Improving Establishment of Flea Beetles on Leafy Spurge
Leafy spurge is a noxious perennial weed that occurs as isolated infestations covering nearly 5 million acres in the northcentral United States and Canada. Four species of flea beetle have been introduced from Europe for biological suppression of leafy spurge. Flea beetle larvae damage leafy spurge plants by feeding on roots and interfering with water and nutrient uptake. After emergence, adults congregate on leafy spurge foliage to feed and mate.
Black dot flea beetles (Aphthona nigriscutis) have become established at a leafy spurge-infested site near Pollack, South Dakota, where approximately 40,000 beetles have been collected annually for redistribution to other areas in the state. However, little was known about the reproductive viability of the beetles collected and released.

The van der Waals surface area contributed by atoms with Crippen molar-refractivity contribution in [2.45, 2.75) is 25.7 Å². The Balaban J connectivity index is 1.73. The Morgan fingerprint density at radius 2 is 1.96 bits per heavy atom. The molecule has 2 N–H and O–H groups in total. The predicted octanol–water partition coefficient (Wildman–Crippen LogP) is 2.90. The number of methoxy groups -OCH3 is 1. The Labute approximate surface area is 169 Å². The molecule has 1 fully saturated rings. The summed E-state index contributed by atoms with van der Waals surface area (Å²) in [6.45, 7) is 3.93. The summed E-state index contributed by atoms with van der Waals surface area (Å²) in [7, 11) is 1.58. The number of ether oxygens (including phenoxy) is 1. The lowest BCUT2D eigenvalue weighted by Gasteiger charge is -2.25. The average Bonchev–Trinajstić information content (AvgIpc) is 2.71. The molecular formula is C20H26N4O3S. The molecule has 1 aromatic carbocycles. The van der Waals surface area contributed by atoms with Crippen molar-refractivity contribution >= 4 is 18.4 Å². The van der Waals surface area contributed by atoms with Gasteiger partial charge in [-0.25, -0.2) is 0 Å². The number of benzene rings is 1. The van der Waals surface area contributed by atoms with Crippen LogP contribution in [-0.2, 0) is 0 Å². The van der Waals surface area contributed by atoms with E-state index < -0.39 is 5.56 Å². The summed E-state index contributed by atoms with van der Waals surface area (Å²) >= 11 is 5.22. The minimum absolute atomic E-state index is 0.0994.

Following flea beetle emergence in 1995, adults were collected weekly over a 6 week period with sweep nets. Sex ratios, and percentage of mated females were determined to evaluate the reproductive status of black dot flea beetles. Males constituted only 4% of adults in samples. The percentage of mated females increased to 44% approximately 3 weeks following adult emergence, and then declined.
Results from the 1995 study suggest that the reproductive status of black dot flea beetles should be monitored prior to collection for redistribution. Collections taken too early or late in the summer season may contain low percentages of mated females and few males. By monitoring the reproductive status of black dot flea beetles, the potential for establishment success in new areas might be improved.
- Mark A. Brinkman and Sharon A. Clay, South Dakota State University and Jan J. Jackson, USDA-ARS, Brookings, South Dakota
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